First, thank you to the backers who have started the ball rolling for the ctxLink campaign. Your support for this project, and your confidence in it, are much appreciated.
I have spent the past few days working to get ctxLink running with the highly extensible Visual Studio Code (VSCode) development environment. VSCode makes it quite straightforward to use a typical “makefile” project for ARM development. Makefile projects run in a command window and require only that the compiler toolchain be available.
In addition to the GCC ARM toolchain, you will need to install the “Cortex Debug” VSCode extension. You can do so by selecting the extensions tab in VSCode and searching for “Cortex.”
To test the setup, I used the ST Microelectronics CubeMX project generator to build a simple “blinky” project for a Nucleo-F411RE evaluation board. I used a small adapter board to interface between ctxLink to the Nucleo’s Modulo connectors. (The Nucleo’s integrated STLinkV2 was detached.)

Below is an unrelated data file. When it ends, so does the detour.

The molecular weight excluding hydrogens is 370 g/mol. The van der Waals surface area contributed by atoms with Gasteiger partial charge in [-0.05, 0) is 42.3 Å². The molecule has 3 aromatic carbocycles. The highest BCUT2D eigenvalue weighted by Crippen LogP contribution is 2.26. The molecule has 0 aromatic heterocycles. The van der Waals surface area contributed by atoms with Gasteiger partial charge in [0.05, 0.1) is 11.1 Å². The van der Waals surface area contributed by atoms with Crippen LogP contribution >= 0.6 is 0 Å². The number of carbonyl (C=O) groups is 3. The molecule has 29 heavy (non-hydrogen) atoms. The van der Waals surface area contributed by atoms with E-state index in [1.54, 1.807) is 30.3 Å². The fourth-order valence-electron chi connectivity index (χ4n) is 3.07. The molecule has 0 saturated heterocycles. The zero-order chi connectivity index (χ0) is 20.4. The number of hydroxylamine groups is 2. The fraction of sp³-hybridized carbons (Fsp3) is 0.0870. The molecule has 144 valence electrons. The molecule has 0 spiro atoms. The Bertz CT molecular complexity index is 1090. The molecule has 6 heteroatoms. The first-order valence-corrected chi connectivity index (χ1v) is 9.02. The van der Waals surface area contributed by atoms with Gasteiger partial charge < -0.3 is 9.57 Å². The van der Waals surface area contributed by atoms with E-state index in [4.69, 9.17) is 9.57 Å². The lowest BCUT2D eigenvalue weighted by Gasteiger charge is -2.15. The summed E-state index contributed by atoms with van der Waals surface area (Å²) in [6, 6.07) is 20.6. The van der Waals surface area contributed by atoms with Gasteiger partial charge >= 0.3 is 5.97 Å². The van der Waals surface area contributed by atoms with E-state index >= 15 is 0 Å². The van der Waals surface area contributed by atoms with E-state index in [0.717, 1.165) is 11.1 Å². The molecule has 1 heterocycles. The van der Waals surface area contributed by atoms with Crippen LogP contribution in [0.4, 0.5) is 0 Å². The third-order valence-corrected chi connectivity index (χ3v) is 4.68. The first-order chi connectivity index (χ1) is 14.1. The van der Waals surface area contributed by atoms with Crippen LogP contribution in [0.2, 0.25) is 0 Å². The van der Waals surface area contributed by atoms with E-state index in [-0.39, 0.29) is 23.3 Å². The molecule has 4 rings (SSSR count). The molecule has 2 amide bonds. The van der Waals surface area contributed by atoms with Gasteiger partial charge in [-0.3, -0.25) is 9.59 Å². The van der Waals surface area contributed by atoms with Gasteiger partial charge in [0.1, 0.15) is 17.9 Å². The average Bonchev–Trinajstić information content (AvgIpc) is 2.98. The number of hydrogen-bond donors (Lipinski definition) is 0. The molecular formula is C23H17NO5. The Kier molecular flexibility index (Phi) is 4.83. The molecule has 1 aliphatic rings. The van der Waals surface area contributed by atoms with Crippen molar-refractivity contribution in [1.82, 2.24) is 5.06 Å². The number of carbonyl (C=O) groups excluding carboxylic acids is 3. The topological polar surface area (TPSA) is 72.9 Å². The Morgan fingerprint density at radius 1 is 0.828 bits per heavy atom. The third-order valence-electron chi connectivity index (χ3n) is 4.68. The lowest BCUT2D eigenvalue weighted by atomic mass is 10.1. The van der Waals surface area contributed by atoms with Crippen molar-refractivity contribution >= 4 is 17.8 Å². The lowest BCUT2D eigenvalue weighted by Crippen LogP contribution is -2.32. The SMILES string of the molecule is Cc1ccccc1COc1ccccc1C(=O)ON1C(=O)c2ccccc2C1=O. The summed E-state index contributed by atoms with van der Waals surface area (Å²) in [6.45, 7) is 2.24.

To simplify the process of building this project, I created a task in VSCode’s
tasks.json file that executes its “make” command:
Once the make task is defined, pressing CTRL-SHIFT-B will activate a dropdown menu, from VSCode’s command bar, that contains an entry called “Make Blinky.” Clicking this menu item will build the project.
Next, the Cortex-Debug extension needs to be set up to connect with
and configure ctxLink. This is done by creating a launch task in the
Note that you must specify the IP address of ctxLink in the “BMPGDBSerialPort” entry. If you are using ctxLink via USB, specify the comm port of ctxLink’s GDB server channel instead.
At this point it should be possible to run the project by using the “Debug/Start Debugging” menu item.
Again, thanks for your support.